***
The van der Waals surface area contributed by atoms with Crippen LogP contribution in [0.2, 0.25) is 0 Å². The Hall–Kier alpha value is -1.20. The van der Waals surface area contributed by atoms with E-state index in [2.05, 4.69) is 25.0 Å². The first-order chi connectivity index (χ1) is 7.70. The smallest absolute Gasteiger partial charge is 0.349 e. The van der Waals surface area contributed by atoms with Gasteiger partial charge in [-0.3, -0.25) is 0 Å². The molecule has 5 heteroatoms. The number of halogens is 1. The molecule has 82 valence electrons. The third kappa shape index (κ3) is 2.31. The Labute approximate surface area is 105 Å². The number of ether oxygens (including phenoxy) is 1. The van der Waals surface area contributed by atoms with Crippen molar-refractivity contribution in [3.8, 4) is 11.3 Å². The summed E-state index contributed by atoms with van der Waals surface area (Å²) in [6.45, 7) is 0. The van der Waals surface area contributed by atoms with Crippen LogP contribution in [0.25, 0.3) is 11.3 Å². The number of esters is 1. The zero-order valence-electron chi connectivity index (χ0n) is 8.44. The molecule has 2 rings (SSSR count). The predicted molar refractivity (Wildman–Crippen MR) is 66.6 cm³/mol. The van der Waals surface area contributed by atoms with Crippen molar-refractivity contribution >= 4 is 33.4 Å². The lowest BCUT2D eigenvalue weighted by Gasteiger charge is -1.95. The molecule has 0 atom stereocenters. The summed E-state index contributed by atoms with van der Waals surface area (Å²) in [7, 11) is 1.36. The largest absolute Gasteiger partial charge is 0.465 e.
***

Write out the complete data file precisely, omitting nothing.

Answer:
The van der Waals surface area contributed by atoms with Crippen LogP contribution in [0.2, 0.25) is 0 Å². The Hall–Kier alpha value is -1.20. The van der Waals surface area contributed by atoms with E-state index in [2.05, 4.69) is 25.0 Å². The first-order chi connectivity index (χ1) is 7.70. The smallest absolute Gasteiger partial charge is 0.349 e. The van der Waals surface area contributed by atoms with Gasteiger partial charge in [-0.3, -0.25) is 0 Å². The molecule has 5 heteroatoms. The number of halogens is 1. The molecule has 82 valence electrons. The third kappa shape index (κ3) is 2.31. The Labute approximate surface area is 105 Å². The number of ether oxygens (including phenoxy) is 1. The van der Waals surface area contributed by atoms with Crippen molar-refractivity contribution in [3.8, 4) is 11.3 Å². The summed E-state index contributed by atoms with van der Waals surface area (Å²) in [6.45, 7) is 0. The van der Waals surface area contributed by atoms with Crippen LogP contribution in [0.25, 0.3) is 11.3 Å². The number of esters is 1. The zero-order valence-electron chi connectivity index (χ0n) is 8.44. The molecule has 2 rings (SSSR count). The predicted molar refractivity (Wildman–Crippen MR) is 66.6 cm³/mol. The van der Waals surface area contributed by atoms with Crippen molar-refractivity contribution >= 4 is 33.4 Å². The lowest BCUT2D eigenvalue weighted by Gasteiger charge is -1.95. The molecule has 0 atom stereocenters. The summed E-state index contributed by atoms with van der Waals surface area (Å²) in [7, 11) is 1.36. The largest absolute Gasteiger partial charge is 0.465 e.